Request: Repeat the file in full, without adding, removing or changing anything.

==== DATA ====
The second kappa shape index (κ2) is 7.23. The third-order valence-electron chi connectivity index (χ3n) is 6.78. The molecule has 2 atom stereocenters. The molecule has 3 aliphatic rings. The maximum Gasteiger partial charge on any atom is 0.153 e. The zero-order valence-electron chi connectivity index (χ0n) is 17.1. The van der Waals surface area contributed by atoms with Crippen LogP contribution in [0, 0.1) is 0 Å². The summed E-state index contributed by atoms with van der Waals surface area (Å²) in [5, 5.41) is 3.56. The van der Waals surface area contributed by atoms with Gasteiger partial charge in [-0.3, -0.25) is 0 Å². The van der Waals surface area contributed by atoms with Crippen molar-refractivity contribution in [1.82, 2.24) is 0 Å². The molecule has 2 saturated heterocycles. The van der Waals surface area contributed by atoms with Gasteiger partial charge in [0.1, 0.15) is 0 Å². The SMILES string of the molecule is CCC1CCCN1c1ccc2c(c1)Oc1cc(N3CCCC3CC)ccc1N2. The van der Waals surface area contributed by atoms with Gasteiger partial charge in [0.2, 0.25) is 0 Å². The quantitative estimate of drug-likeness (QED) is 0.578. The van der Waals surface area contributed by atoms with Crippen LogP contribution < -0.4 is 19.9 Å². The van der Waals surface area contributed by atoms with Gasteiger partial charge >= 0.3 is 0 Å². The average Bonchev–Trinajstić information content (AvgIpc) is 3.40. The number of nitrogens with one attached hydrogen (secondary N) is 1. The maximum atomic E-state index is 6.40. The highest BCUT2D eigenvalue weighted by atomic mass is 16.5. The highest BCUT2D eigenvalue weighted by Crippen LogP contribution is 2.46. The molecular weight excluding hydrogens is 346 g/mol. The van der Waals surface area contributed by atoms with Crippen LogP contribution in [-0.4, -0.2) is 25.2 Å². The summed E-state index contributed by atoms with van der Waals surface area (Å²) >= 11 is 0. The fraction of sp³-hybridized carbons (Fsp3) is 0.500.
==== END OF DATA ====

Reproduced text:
The second kappa shape index (κ2) is 7.23. The third-order valence-electron chi connectivity index (χ3n) is 6.78. The molecule has 2 atom stereocenters. The molecule has 3 aliphatic rings. The maximum Gasteiger partial charge on any atom is 0.153 e. The zero-order valence-electron chi connectivity index (χ0n) is 17.1. The van der Waals surface area contributed by atoms with Crippen LogP contribution in [0, 0.1) is 0 Å². The summed E-state index contributed by atoms with van der Waals surface area (Å²) in [5, 5.41) is 3.56. The van der Waals surface area contributed by atoms with Gasteiger partial charge in [-0.3, -0.25) is 0 Å². The van der Waals surface area contributed by atoms with Crippen molar-refractivity contribution in [1.82, 2.24) is 0 Å². The molecule has 2 saturated heterocycles. The van der Waals surface area contributed by atoms with Gasteiger partial charge in [0.1, 0.15) is 0 Å². The SMILES string of the molecule is CCC1CCCN1c1ccc2c(c1)Oc1cc(N3CCCC3CC)ccc1N2. The van der Waals surface area contributed by atoms with Gasteiger partial charge in [0.2, 0.25) is 0 Å². The quantitative estimate of drug-likeness (QED) is 0.578. The van der Waals surface area contributed by atoms with Crippen LogP contribution < -0.4 is 19.9 Å². The van der Waals surface area contributed by atoms with Gasteiger partial charge >= 0.3 is 0 Å². The average Bonchev–Trinajstić information content (AvgIpc) is 3.40. The number of nitrogens with one attached hydrogen (secondary N) is 1. The maximum atomic E-state index is 6.40. The highest BCUT2D eigenvalue weighted by atomic mass is 16.5. The highest BCUT2D eigenvalue weighted by Crippen LogP contribution is 2.46. The molecular weight excluding hydrogens is 346 g/mol. The van der Waals surface area contributed by atoms with Crippen LogP contribution in [-0.4, -0.2) is 25.2 Å². The summed E-state index contributed by atoms with van der Waals surface area (Å²) >= 11 is 0. The fraction of sp³-hybridized carbons (Fsp3) is 0.500.